Two notable awards were earned by Pediatric Emergency Medicine at Duke. The Master Teacher/Clinician Award was presented to James W. Fox, MD, Associate Professor of Pediatrics in the Division of Hospital and Emergency Medicine. The award recognizes individuals with superlative accomplishment and service in the areas of clinical care and teaching. Awards are given to recognize clinical practitioners who exemplify the highest standards of clinical care, pedagogy, and professionalism or to basic scientists who achieve distinction in pedagogy and professionalism.
In 2014, the Division of Hospital & Emergency Medicine received the Department of Pediatrics divisional teaching award. The Division has received this honor 5 of the 7 years it has been awarded.
Airway management is central to emergency medicine, and Duke Emergency Medicine residents receive the best possible training. In our simulation lab, realistic airway mannequins allow residents to experience a range of airway anatomy with an array of equipment. Our residents train in surgical airway techniques using percutaneous kits and surgical techniques, in both high fidelity mannequins and tissue models. Our simulation lab also features hyper-realistic bronchoscopy simulators, allowing residents to safely master flexible fiberoptic techniques for difficult airways. In our department, residents use the Karl-Storz CMAC video system, allowing training in direct as well as video-assisted laryngoscopy.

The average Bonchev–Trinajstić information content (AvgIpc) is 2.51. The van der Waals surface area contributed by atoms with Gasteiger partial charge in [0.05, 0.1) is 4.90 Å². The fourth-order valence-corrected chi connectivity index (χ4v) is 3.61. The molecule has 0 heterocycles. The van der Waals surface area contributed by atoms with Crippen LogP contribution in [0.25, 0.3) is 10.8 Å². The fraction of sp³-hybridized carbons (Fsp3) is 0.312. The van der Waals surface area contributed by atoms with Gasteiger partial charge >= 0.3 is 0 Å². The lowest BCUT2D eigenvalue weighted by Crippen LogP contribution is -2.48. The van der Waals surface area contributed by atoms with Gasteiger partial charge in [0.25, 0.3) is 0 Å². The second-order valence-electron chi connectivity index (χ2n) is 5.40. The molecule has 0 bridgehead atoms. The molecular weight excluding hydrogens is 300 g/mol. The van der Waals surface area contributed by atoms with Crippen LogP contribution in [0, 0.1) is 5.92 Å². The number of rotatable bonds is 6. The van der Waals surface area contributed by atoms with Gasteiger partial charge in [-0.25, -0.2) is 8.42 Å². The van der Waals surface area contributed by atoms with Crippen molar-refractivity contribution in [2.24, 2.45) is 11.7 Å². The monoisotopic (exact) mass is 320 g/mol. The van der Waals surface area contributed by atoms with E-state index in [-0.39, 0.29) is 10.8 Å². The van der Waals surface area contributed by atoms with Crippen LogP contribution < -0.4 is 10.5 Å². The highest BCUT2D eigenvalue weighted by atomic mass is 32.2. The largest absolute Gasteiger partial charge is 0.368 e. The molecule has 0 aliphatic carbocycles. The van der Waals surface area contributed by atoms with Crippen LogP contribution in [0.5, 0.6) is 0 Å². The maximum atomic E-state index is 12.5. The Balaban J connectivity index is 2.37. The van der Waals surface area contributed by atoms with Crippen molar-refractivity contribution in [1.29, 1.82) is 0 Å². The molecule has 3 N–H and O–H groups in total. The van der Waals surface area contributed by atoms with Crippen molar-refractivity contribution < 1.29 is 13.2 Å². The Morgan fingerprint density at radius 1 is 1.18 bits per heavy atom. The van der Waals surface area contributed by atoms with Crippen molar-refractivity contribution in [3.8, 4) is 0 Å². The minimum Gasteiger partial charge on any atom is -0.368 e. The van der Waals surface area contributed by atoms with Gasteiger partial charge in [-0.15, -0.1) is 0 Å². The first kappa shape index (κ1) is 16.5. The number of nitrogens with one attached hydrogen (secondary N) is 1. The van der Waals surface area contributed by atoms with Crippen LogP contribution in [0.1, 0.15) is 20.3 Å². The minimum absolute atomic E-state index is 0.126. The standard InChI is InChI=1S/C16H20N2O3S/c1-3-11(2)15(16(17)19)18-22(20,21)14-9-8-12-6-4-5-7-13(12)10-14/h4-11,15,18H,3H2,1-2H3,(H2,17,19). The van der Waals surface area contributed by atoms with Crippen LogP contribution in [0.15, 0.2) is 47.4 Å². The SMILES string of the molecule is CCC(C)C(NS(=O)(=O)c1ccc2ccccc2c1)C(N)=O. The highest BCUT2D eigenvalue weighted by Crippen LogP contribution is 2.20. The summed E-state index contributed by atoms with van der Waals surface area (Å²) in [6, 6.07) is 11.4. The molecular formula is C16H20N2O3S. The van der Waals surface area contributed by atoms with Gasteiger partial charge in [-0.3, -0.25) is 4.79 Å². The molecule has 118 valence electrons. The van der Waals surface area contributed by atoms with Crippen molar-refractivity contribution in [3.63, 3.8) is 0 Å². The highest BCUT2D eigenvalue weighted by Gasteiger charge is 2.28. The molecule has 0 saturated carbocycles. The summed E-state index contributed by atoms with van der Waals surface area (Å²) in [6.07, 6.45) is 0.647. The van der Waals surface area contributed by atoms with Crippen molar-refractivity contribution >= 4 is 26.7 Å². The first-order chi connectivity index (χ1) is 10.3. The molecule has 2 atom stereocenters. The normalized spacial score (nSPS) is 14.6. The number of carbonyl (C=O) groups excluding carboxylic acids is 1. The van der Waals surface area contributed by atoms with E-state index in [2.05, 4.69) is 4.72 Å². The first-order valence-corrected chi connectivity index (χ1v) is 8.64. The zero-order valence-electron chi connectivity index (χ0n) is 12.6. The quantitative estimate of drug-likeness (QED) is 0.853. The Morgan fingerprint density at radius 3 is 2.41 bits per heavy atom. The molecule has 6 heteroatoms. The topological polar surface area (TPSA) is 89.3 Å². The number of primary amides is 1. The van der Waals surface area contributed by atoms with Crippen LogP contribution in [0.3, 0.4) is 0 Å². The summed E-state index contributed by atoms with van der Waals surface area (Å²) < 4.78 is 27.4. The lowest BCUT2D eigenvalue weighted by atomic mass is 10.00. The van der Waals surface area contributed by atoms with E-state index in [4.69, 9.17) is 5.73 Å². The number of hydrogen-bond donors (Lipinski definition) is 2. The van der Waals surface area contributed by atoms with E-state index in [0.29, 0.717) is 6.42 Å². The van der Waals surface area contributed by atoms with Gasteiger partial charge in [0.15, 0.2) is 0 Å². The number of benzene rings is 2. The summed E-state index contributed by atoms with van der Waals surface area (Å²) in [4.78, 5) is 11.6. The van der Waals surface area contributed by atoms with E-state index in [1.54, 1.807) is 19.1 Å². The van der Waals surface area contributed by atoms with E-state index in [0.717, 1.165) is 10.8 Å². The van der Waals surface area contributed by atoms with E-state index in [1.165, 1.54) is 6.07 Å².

Simulation is integrated into the residency curriculum, with a full conference day each month dedicated to procedures and resuscitation of pediatric and adult patients in our advanced simulation center. Since January 2013, our simulation center has been located in the new Mary Duke Biddle Trent Semans Center for Health Education. In this state-of-the-art facility, Duke Emergency Medicine residents learn and apply skills in a multi-bed emergency department setting.